Leonard Witt: We’re at the National Convention for the League of Women Voters and you talked about the report, and it just seems that no one really has an answer yet. So are you optimistic about this- the future, or pessimistic?
Charles Firestone: Yeah, I think that’s just the nature of the person. I’m optimistic. I know that there are a lot of problems. There’s always a lot of problems. I think there are a lot of great new technologies. I think there’s a lot of people. There are more people than ever going to journalism schools. Oddly enough, the jobs in journalism and newspapers are drying up. But the interest in the role of information in our communities is great. People get this. The business deal…the real issue is the business models for journalism. And that’s significant. I’ll grant you, and I know you’ve been working on it yourself, a great deal. But there are more people than ever paying attention to news. There is great news criticism. It’s just we, we’re in a period of experimentation and unfortunately we don’t have the answers yet.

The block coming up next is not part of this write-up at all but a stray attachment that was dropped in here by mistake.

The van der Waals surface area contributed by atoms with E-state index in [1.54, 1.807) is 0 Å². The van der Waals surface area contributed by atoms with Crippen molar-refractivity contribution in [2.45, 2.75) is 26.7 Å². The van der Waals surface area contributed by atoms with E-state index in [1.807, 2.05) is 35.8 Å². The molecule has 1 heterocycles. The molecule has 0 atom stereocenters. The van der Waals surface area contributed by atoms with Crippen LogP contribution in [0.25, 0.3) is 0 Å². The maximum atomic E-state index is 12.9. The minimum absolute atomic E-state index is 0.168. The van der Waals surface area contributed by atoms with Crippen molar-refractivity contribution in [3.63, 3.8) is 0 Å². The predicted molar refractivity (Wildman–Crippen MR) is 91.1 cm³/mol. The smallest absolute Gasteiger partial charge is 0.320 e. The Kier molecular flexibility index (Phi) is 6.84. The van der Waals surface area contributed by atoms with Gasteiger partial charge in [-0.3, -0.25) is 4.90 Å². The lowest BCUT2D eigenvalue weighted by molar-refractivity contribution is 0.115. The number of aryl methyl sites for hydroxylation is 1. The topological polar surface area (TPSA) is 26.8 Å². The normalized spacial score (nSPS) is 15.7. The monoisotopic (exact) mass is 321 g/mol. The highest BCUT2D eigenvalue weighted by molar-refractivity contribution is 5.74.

Leonard Witt: Did your commission feel like people were right now, well informed or poorly informed?
Charles Firestone: I think, you know we didn’t measure it. We didn’t go out and do our own study. We think, generally, more on the more poorly informed than the well informed. There are so many things we need to be informed about. As I think you yourself said, we’re in a period of information overload. And there’s a lot of information, but making sense of it is a problem. And the ability to, to take those facts that are out there, and do something with them is rarer than it should be. So we’ve got a long way to go.